WETHERSFIELD – A February bounce in workforce activity seemed to point to the weather – as opposed to the economy – as the culprit for the prior month’s slump, according to the latest data from the Department of Labor’s Office of Research. Following a January decline, Connecticut added a total of 800 non-farm jobs in February. In addition, the unemployment rate dropped to seven percent, down 0.2 percent from the previous month. “February’s job report seemed to confirm that weather was partly responsible for January’s sharp decline as we saw recovery in several of the industries that stumbled,” explained Andy Condon, director of the Office of Research, in a release. “The continued decline in Connecticut’s unemployment rate driven by growing household employment signals that we continue on the path of job recovery.” The gain puts the state at 1,653,400 nonfarm jobs as of February. That includes an addition of 10,300 jobs since February 2013. While the monthly net job gain was good news for Condon, there was a clear public-/private-sector distinction. The private sector increased by 2,700 positions, while the government supersector declined by 1,900 jobs.
STAMFORD — Ladies Who Launch of Southwest Connecticut will present a talk by Linda McMahon on successful entrepreneurship from 6 to 8 p.m. March 20 at Safavieh, 230 Atlantic Street. McMahon, of WWE fame, will discuss the highs and lows of her entrepreneurial journey in the professional wrestling arena. She is also a two-time former U.S. Senate candidate. In association with Ladies Who Launch, McMahon has agreed to fund $4,000 in scholarship money for female entrepreneurs. For more information, visit ladieswholaunch.com.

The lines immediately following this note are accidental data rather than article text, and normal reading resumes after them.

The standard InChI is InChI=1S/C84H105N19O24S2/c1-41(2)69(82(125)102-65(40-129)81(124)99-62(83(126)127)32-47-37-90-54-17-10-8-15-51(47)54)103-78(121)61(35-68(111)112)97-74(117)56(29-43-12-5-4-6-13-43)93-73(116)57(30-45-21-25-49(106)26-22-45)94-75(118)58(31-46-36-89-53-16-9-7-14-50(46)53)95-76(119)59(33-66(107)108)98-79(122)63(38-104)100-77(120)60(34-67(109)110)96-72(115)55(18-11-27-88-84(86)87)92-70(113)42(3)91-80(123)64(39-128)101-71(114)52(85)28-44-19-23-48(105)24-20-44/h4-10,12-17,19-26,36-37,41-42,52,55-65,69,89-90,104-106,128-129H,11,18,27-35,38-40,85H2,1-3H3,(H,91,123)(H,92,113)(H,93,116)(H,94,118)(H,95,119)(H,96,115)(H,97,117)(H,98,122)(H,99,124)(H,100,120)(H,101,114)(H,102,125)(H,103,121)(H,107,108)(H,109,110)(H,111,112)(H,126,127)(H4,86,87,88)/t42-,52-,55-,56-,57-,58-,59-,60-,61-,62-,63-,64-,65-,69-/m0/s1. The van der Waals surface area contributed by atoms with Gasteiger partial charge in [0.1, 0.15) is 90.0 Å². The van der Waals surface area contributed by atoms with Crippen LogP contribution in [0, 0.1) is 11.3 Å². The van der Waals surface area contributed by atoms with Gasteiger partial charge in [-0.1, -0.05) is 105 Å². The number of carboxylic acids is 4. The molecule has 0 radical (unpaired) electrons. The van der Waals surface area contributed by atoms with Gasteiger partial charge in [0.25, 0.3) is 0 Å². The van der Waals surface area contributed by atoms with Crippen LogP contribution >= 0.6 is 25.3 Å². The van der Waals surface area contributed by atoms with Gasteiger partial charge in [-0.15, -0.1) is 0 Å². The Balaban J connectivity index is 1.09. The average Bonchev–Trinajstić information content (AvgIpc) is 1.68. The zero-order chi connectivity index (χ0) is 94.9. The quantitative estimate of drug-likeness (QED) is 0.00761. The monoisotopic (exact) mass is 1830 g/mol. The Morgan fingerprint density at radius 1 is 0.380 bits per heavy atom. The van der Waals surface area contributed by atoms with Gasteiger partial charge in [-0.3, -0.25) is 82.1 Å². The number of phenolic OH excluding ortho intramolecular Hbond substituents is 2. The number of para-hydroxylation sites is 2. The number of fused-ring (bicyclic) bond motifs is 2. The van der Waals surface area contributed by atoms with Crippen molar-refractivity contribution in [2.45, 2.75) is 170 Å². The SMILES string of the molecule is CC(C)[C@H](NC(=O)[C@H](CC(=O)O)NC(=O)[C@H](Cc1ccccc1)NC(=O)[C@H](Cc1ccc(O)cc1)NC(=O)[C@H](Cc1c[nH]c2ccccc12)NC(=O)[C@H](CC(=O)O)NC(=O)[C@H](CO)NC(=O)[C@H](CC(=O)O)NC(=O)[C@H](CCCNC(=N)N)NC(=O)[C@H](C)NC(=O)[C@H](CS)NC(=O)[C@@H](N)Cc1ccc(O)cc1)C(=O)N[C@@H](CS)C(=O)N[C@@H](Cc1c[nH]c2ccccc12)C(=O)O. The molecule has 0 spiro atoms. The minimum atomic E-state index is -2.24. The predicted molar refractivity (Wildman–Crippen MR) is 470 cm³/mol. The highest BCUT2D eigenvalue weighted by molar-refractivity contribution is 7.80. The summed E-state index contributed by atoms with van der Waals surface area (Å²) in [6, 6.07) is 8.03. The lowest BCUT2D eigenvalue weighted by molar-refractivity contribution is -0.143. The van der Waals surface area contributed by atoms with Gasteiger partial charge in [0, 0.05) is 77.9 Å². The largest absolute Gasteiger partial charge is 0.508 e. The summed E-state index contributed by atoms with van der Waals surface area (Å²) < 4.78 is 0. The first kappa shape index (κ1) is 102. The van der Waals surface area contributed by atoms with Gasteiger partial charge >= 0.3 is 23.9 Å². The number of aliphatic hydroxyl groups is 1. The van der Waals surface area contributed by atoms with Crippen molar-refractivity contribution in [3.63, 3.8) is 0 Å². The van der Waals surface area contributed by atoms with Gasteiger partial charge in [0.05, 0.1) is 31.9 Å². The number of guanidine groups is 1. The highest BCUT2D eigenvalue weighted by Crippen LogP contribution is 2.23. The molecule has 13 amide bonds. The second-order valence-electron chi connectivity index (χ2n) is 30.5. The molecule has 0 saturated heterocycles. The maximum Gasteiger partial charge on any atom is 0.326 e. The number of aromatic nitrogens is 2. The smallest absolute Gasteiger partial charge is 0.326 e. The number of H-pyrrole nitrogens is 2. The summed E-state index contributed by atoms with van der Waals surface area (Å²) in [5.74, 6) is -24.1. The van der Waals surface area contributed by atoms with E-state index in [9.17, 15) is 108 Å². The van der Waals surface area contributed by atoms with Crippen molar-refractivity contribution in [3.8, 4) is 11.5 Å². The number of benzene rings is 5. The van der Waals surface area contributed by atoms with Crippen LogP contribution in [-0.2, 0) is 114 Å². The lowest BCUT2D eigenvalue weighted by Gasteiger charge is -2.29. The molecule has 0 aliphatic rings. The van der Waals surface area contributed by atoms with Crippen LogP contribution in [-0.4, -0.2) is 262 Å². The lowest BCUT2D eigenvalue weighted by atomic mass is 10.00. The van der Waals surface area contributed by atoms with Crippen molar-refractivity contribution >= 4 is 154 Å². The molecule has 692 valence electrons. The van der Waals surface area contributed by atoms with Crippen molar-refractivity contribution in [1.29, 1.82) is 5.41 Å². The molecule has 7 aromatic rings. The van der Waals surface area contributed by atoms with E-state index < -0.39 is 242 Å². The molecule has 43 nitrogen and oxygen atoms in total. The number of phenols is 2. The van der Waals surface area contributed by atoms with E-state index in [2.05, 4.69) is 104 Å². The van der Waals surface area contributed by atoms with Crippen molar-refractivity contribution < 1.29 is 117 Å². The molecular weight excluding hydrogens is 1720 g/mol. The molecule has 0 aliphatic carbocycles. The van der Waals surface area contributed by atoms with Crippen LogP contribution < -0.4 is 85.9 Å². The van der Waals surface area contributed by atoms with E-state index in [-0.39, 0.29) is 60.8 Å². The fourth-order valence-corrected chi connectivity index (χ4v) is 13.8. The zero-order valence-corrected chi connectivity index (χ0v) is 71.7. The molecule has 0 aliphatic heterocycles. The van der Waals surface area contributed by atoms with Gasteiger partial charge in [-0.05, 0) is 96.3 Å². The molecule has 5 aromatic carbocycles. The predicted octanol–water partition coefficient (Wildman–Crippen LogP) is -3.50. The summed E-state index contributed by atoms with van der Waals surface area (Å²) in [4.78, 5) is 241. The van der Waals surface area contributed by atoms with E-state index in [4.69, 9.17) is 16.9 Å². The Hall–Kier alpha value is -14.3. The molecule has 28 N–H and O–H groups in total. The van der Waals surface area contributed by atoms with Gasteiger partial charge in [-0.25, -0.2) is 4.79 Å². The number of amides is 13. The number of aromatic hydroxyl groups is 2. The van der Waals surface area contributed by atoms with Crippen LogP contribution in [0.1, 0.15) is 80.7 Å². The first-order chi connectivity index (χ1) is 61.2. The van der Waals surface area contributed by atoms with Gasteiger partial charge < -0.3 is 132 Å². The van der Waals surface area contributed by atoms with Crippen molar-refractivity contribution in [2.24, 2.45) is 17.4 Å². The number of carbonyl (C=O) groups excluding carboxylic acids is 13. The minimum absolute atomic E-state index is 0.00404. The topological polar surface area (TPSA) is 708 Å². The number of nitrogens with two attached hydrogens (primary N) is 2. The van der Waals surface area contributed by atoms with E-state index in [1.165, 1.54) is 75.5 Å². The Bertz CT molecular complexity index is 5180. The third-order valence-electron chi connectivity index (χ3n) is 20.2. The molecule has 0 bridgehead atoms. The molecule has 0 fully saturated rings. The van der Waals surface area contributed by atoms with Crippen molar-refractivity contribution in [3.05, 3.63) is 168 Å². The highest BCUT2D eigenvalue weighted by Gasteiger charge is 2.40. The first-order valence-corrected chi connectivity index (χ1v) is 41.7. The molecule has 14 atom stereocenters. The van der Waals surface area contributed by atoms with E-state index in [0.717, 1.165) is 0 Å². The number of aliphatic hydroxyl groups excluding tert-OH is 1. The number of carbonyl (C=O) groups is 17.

CHESHIRE — The U.S. Department of Labor's Occupational Safety & Health Administration has cited Artbeats Inc. for “repeat and serious” violations of workplace safety standards at its Cheshire facility. The company, which manufactures reproductions of prints and paintings, faces $56,430 in proposed fines following an inspection by OSHA's Bridgeport area office begun in December in response to a worker complaint.
Inspectors found several hazards similar to those cited in June 2010 at the company's Waterbury facility. These hazards include failing to provide a program to ensure workers are trained to power down and lockout industrial saws prior to conducting maintenance; provide a chemical hazard communication program and training on the risks and safeguards associated with chemicals, such as paints and gels; and prevent usage of unapproved electrical equipment in areas that generate and accumulate combustible wood dust. The conditions resulted in the issuance of eight repeat citations, with $53,460 in proposed fines.
Artbeats Inc. has 15 business days from receipt of its citations and proposed penalties to comply, meet informally with OSHA's area director, or contest the findings before the independent Occupational Safety & Health Review Commission.
HAMDEN — In an effort to stay ahead of the curve as it trains students to enter the job market, Quinnipiac University will introduce a brand new area of study in business analysis beginning this autumn. The 33-credit master of science in business analytics program will be offered online only. It will consist of seven core courses and four electives.
The new addition is a “unique program,” according to Richard McCarthy, professor of computer information systems at Quinnipiac. “It combines statistics, technology, marketing and financial analysis into one unified approach. The program fills a need that is missing in that there are so many jobs that have become dependent on information analysis.” Susan McTiernan, associate dean for graduate programs for Quinnipiac’s School of Business, noted that the school “monitors what the market needs” to determine offerings for its graduate programs.
“The new program in business analytics will fill a genuine need for well-trained individuals with the skills required to manage large amounts of data and leverage it for organizational success,” McTiernan said. The program provides advanced study in statistical methods, data management and business intelligence and analytics for current and aspiring business professionals, said McTiernan. She added that studies indicate demand for skilled business analysts growing in the next five years.